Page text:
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Minimum Wage: Labour Organs To Meet, May Resume Strike Tuesday


(AFRICAN EXAMINER) – The Organised Labour said the one-week grace period given to the Federal Government last Tuesday, June 4, 2024, would expire by the midnight of Tuesday, June 11, 2024.

Labour said should the Federal Government and National Assembly fail to act on the demands of workers by tomorrow (Tuesday), the organs of the Nigeria Labour Congress (NLC) and the Trade Union Congress (TUC) would meet to decide on the resumption of the nationwide industrial action relaxed last week.

The NLC Official said, “The Federal Government and the National Assembly have the call now. It is not our call. Our demand is there for them (the government) to look at and send an Executive Bill to the National Assembly, and for the National Assembly to look at what we have demanded, the various facts of the law, and then come up with a National Minimum Act that meets our demands.

“If that does not meet our demand, we have given the Federal Government a one-week notice to look at the issues and that one week expires tomorrow (Tuesday). If after tomorrow, we have not seen any tangible response from the government, the organs of the Organised Labour will meet to decide on what next.”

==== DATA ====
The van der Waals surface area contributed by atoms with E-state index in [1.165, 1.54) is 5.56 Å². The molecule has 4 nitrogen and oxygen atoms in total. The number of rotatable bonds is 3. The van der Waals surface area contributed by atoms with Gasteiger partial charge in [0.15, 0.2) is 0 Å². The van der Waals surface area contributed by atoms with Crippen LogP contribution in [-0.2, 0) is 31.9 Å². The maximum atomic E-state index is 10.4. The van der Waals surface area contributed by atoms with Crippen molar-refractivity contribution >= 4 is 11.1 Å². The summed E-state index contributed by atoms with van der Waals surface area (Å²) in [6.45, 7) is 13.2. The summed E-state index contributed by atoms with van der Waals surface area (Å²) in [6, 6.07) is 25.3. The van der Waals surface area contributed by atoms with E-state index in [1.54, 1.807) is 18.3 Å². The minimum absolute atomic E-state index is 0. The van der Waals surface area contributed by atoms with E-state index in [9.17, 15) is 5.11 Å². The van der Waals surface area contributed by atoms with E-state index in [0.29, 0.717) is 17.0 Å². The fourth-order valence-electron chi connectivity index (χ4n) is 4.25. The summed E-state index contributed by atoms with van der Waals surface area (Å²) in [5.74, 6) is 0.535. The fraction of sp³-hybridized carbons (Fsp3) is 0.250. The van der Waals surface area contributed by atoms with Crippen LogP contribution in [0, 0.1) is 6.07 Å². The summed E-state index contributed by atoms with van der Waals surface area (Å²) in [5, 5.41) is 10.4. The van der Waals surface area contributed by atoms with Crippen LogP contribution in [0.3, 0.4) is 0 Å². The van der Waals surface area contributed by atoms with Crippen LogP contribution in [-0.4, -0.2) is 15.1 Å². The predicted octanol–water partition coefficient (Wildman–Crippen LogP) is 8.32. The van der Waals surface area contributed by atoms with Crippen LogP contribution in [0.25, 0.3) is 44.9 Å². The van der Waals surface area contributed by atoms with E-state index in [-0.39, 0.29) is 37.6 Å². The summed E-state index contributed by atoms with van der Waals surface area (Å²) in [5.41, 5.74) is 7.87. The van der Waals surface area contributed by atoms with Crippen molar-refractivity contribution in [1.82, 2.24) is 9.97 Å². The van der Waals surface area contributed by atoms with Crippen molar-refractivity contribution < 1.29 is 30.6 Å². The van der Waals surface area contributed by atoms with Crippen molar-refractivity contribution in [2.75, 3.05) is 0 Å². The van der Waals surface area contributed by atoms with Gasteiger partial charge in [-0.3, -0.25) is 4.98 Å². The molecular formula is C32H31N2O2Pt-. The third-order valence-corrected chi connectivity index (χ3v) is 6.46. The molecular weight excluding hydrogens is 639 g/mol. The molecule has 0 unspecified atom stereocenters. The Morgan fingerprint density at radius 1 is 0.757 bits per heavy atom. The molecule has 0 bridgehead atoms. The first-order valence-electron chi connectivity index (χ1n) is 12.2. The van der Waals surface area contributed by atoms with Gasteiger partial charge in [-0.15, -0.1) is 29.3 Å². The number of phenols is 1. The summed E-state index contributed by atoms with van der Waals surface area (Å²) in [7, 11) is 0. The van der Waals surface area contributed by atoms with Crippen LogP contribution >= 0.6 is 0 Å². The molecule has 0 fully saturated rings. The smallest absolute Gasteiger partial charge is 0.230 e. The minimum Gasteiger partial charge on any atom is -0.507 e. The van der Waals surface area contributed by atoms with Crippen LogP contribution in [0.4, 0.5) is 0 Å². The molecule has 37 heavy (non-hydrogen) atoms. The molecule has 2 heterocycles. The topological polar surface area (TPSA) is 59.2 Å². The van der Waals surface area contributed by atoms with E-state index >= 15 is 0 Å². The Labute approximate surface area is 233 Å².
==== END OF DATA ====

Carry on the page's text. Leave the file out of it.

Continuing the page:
When asked what the decision of Labour would be should the government insists on ₦62,000, he said, “It was clear what we said. We said we are relaxing a nationwide indefinite strike. It’s like putting a pause on it. So, if you put a pause on something and that organs that govern us as trade unions decide that we should remove that pause, it means that we go back to what was in existence before.”

He said Labour won’t accept any ₦62,000 or ₦100,000 “starvation wage” as the minimum wage for Nigerian workers.

He insisted on ₦250,000, labour’s latest demand at the last meeting of the Tripartite Committee on Minimum Wage on Friday, as the living wage for an average Nigerian worker.

He said labour won’t accept the latest government’s offer of ₦62,000 and the ₦100,000 proposal by some individuals and economists.

Onyeka said, “We have never considered accepting ₦62,000 or any other wage that we know is below what we know is able to take Nigerian workers home. We will not negotiate a starvation wage.

“We have never contemplated ₦100,000 let alone ₦62,000. We are still at ₦250,000, that is where we are, and that is what we considered enough concession to the government and the other social partners in this particular situation. We are not just driven by frivolities but the realities of the market place; realities of things we buy every day: bag of rice, yam, garri, and all of that.”

 


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